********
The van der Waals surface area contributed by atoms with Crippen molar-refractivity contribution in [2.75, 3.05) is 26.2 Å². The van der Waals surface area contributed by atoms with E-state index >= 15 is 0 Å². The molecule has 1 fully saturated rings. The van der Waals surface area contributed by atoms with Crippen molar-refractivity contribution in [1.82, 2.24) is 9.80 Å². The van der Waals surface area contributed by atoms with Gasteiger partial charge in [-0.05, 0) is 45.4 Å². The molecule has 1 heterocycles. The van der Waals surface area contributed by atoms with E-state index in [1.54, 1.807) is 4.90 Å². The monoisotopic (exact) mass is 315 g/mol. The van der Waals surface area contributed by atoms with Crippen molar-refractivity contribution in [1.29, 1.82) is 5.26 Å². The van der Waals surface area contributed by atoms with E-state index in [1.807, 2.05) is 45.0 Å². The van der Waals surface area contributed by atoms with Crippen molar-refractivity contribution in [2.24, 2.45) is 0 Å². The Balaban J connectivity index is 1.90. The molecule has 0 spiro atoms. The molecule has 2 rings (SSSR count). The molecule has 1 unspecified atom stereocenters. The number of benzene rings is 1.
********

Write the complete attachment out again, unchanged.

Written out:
The van der Waals surface area contributed by atoms with Crippen molar-refractivity contribution in [2.75, 3.05) is 26.2 Å². The van der Waals surface area contributed by atoms with E-state index >= 15 is 0 Å². The molecule has 1 fully saturated rings. The van der Waals surface area contributed by atoms with Crippen molar-refractivity contribution in [1.82, 2.24) is 9.80 Å². The van der Waals surface area contributed by atoms with Gasteiger partial charge in [-0.05, 0) is 45.4 Å². The molecule has 1 heterocycles. The van der Waals surface area contributed by atoms with E-state index in [1.54, 1.807) is 4.90 Å². The monoisotopic (exact) mass is 315 g/mol. The van der Waals surface area contributed by atoms with Crippen molar-refractivity contribution in [1.29, 1.82) is 5.26 Å². The van der Waals surface area contributed by atoms with E-state index in [1.807, 2.05) is 45.0 Å². The van der Waals surface area contributed by atoms with Crippen molar-refractivity contribution in [2.24, 2.45) is 0 Å². The Balaban J connectivity index is 1.90. The molecule has 0 spiro atoms. The molecule has 2 rings (SSSR count). The molecule has 1 unspecified atom stereocenters. The number of benzene rings is 1.